OKLAHOMA CITY — Oklahoma Republican officials are keeping a tight lid on who would get how much money under next year’s state budget proposal, and several legislators — Democrat and Republican alike — are complaining they haven’t been included in the negotiations.
Gov. Mary Fallin, House Speaker T. W. Shannon and a handful of other high-level Republicans say they meet regularly to negotiate the budget’s outlines, which could be introduced to the full Legislature in the coming week or two. Several legislators said the rest of the Legislature has been left out, essentially excluding from the process the elected representatives of more than 9 in 10 Oklahomans.
“I represent the same number of people as any of the leadership, and so do you,” Rep. Eric Proctor, D-Tulsa, told his House colleagues Wednesday during debate on a driver’s license fee bill. “And if we all had the same say in the budget ... public safety would be on the first things we would fund. Education would be one of the first things we would fund. Infrastructure, highways and bridges, we would fund it.”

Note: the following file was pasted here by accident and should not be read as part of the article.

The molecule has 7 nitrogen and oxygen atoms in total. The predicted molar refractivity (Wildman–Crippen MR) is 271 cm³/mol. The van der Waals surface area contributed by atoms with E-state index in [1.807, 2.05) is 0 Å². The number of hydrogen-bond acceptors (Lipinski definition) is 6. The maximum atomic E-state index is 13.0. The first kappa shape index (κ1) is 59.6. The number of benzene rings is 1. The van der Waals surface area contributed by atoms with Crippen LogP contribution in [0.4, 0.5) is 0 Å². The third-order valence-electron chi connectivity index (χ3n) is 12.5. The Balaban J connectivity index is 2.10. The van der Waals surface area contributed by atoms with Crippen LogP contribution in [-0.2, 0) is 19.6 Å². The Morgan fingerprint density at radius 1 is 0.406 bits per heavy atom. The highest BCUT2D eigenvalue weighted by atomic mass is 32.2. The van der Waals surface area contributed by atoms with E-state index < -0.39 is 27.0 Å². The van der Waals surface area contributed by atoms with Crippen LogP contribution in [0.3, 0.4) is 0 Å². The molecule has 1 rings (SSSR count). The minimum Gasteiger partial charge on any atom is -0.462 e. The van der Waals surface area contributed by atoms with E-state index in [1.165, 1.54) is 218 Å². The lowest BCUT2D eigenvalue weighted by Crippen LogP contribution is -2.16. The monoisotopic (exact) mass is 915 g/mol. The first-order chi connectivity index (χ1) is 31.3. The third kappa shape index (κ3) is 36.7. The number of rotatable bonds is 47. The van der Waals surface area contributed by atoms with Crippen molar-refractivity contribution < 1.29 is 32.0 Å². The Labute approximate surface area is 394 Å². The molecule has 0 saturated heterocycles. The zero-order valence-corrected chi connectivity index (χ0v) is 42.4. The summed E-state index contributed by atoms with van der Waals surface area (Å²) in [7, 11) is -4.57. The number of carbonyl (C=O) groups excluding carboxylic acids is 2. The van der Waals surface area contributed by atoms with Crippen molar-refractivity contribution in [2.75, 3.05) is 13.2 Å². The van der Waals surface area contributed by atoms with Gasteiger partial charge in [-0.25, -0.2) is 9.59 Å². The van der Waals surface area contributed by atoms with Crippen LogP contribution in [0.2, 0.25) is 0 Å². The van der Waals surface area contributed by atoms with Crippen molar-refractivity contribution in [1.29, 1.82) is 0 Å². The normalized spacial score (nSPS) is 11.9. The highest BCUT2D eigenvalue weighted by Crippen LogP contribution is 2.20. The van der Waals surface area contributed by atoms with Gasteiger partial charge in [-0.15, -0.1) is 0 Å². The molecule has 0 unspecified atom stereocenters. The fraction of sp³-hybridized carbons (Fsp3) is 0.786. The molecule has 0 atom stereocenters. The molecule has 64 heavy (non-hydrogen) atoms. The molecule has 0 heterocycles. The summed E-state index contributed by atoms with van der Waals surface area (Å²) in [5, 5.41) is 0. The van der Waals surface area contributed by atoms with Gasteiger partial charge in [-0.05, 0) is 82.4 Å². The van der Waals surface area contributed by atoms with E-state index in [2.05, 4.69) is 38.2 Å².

A handful of Republicans joined in voicing their frustration, including Rep. Mike Reynolds of Oklahoma City, a reliably outspoken critic of the state’s budget practices.
“You’re not even here to push a button, I guess,” he said heatedly on the House floor. “I don’t know why you’re here. I don’t know why any of us are here, because the leadership has already decided.”
It’s unclear when the budget will be unveiled — only that it will be soon. The regular session must end by the last Friday of May.
In a meeting with reporters last week, Shannon said he, the governor, Senate President Pro Tem Brian Bingman and both chambers’ appropriations committee chairmen and vice chairmen have met at least once each week to go over the budget.